A series that you love: Rett MacPherson's Torie O'Shea mystery series - I pre-order these and buy them in hardcover (extremely rare). Also, Katheryn Kimbrough's Saga of the Phenwick Women. This is a 40-book gothic romance series, an extended family saga covering 300+ years of American history. All of the book titles are named after women from the same family. I should probably be ashamed to say I learned a lot about US history from these books because I know they're potboilers, but they were also great fun.

Your favorite horror book: Can't read the stuff, it creeps me out.

Your favorite science fiction book: Probably Dan Simmons' Hyperion and The Fall of Hyperion. Or anything by Sheri S. Tepper, Grass in particular.

Your favorite fantasy book: I'll probably get flak for this, but it has to be Marion Zimmer Bradley's The Mists of Avalon. Followed closely by Melanie Rawn's Dragon Prince and Dragon Star trilogies.

Your favorite mystery book: Barbara Vine's Anna's Book.

Your favorite historical novel: I think I covered this a while back.

Your favorite biography: Anything by David Duff, such as The Shy Princess about Princess Beatrice, Queen Victoria's youngest, or The Hessian Tapestry, about Princess Alice and her family. I don't read all that many biographies.

Your favorite “coming-of-age” book: I may have to come back to this one.

Your favorite classic: Lost Horizon, see above. Also Willa Cather's Death Comes for the Archbishop. For short stories, Nathaniel Hawthorne's "Young Goodman Brown," which I wrote an essay on in 10th grade.

Your favorite romance book: See link for "favorite historical novel" above, plus Rebecca Ryman's Olivia and Jai and Laura Black's Ravenburn. Laura Black is a pseudonym for Roger Longrigg, who also wrote as Domini Taylor. Never say that men can't write romance.

Your favorite book not on this list: Way too many to name. For reference: (besides my own book, of course) Alison Weir's Britain's Royal Families: The Complete Genealogy, which I consult pretty often. I'm sure I'll think of more.

Tuesday, May 08, 2007

In search of historically accurate romances

No, this isn't a rant; it's more of a plea.

I'm in the middle of my book chapter on historical romantic fiction, specifically the section dealing with the historical romance subgenre, and am having trouble finding examples of romance novels set in certain places/periods. I'm looking for titles published between mid-2004 and now (well, up through mid-2008 - my deadline) in which the author takes reasonable care with historical accuracy. "Wallpaper historicals" have their audience, but this is a guide for historical fiction readers, and I'm not interested in them here. I'm also limited to novels that libraries are apt to own (which means mainstream and library publishers only, for the most part).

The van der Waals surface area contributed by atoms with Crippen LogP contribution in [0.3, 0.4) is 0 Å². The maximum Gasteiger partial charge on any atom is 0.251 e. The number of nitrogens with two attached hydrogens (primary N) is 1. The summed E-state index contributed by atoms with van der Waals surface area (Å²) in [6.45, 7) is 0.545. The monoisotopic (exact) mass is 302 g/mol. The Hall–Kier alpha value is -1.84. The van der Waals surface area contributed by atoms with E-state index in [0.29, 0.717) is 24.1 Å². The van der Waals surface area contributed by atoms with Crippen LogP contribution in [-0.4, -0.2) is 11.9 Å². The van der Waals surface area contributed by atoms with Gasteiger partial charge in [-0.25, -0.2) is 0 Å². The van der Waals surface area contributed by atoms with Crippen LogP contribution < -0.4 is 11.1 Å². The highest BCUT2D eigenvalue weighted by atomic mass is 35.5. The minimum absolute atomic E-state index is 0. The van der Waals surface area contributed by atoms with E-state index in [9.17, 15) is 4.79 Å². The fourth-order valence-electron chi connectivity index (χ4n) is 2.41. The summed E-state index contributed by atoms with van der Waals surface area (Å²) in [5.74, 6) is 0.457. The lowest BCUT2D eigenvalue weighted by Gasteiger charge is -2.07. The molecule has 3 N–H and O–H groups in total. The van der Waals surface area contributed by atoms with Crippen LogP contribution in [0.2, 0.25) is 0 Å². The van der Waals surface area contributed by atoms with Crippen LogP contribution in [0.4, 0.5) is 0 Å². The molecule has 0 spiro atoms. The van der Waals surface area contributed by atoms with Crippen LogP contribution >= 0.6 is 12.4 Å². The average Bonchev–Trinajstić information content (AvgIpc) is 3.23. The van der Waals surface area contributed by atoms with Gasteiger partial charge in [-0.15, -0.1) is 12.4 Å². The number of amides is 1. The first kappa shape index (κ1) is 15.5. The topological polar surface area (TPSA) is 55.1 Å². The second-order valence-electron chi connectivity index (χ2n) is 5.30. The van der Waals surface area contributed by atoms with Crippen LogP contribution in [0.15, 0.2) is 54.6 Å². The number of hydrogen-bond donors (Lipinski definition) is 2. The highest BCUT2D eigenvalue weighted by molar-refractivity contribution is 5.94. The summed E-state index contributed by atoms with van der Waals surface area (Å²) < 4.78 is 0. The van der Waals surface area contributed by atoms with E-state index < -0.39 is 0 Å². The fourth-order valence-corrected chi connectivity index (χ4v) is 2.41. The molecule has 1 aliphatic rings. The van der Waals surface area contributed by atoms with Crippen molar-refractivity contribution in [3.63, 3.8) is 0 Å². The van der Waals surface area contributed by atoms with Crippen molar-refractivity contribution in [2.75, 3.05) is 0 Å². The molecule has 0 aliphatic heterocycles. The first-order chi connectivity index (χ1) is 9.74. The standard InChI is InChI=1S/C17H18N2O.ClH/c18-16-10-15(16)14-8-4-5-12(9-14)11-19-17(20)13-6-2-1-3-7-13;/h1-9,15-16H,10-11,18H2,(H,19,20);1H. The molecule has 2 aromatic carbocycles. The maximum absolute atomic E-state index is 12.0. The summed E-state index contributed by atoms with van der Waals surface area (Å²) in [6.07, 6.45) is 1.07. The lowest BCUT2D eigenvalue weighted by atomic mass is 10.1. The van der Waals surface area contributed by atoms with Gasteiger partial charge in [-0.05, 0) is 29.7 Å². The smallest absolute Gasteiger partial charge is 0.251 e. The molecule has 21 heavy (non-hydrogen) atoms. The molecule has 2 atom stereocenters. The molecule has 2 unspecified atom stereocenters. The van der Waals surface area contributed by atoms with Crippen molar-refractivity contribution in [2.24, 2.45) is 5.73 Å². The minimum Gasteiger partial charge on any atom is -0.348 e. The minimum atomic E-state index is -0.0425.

The time periods for which I have little or nothing: England/Europe during the Elizabethan period/Renaissance (I know about Susan Carroll's Dark Queen series, but have her in the "romantic historical" chapter); World Wars I and II and other 20th century settings; early America; early modern Europe (basically 1650-1900); medieval England and Europe. Actually, I have a handful of medieval romance novelists down already, but I don't want to miss anything or anyone major. I'm aware that these time periods aren't exactly popular nowadays, but...

Suggestions on other periods/places welcome, too. I've noted an absolute ton of Regency novelists already, but if there are any authors/novels I should be sure to include, please let me know.

Not sure how many responses I'll get, if any, but I figured it was worth a shot. Meanwhile, I'm going to hunt through my back issues of Romantic Times for titles I've missed.

Thursday, May 03, 2007

More galleys to grab, and HNS updates

I probably won't be around here much until my whirlwind conference tour of New England is over in mid-June, but here are some quick updates.

Publishers Weekly just posted its BEA issue with their "galleys to grab" picks. All the ones I'm interested in are ones I mentioned earlier, so I'll let that list stand. In addition, I'll be at the show looking for galleys of many novels on HNS's forthcoming books list, which I spent four hours updating last night with titles through December '07. Not all publishers have their fall catalogs out, so there'll be some updates down the road.

I posted the editors' choice reviews from HNR's May issue last weekend, if you want to take a look and see what novels our reviewers enjoyed the most. I admit I don't understand the cover design for Harding's The Solitude of Thomas Cave, UK edition, and having read it, I agree wholeheartedly with Mary Sharratt that the UK cover design for Michael Wallner's April in Paris is inappropriate. It's a historical thriller, not a frilly romantic wartime saga. Oh well. It is a good book, though.